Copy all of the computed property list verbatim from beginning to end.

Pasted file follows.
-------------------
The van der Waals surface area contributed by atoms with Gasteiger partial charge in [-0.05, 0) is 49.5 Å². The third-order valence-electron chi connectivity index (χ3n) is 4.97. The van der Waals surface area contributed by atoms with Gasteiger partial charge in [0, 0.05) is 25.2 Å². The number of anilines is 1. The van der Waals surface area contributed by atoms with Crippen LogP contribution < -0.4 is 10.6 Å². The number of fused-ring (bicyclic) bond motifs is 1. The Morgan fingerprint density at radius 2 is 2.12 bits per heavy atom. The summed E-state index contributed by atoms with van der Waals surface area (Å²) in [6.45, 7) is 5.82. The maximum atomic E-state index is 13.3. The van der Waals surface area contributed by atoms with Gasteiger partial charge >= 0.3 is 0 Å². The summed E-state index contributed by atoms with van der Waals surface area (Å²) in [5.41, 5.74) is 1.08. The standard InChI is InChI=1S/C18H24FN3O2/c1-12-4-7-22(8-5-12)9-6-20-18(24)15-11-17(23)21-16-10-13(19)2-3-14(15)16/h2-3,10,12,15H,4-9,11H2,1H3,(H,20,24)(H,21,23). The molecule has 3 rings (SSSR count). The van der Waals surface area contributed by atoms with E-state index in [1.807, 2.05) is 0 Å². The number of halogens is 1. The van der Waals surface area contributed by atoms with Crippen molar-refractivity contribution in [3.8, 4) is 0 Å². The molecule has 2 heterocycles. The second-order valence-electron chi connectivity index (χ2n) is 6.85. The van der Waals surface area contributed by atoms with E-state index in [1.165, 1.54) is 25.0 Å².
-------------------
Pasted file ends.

The van der Waals surface area contributed by atoms with Gasteiger partial charge in [-0.05, 0) is 49.5 Å². The third-order valence-electron chi connectivity index (χ3n) is 4.97. The van der Waals surface area contributed by atoms with Gasteiger partial charge in [0, 0.05) is 25.2 Å². The number of anilines is 1. The van der Waals surface area contributed by atoms with Crippen LogP contribution < -0.4 is 10.6 Å². The number of fused-ring (bicyclic) bond motifs is 1. The Morgan fingerprint density at radius 2 is 2.12 bits per heavy atom. The summed E-state index contributed by atoms with van der Waals surface area (Å²) in [6.45, 7) is 5.82. The maximum atomic E-state index is 13.3. The van der Waals surface area contributed by atoms with Gasteiger partial charge >= 0.3 is 0 Å². The summed E-state index contributed by atoms with van der Waals surface area (Å²) in [5.41, 5.74) is 1.08. The standard InChI is InChI=1S/C18H24FN3O2/c1-12-4-7-22(8-5-12)9-6-20-18(24)15-11-17(23)21-16-10-13(19)2-3-14(15)16/h2-3,10,12,15H,4-9,11H2,1H3,(H,20,24)(H,21,23). The molecule has 3 rings (SSSR count). The van der Waals surface area contributed by atoms with E-state index in [1.807, 2.05) is 0 Å². The number of halogens is 1. The van der Waals surface area contributed by atoms with Crippen molar-refractivity contribution in [3.8, 4) is 0 Å². The molecule has 2 heterocycles. The second-order valence-electron chi connectivity index (χ2n) is 6.85. The van der Waals surface area contributed by atoms with E-state index in [1.165, 1.54) is 25.0 Å².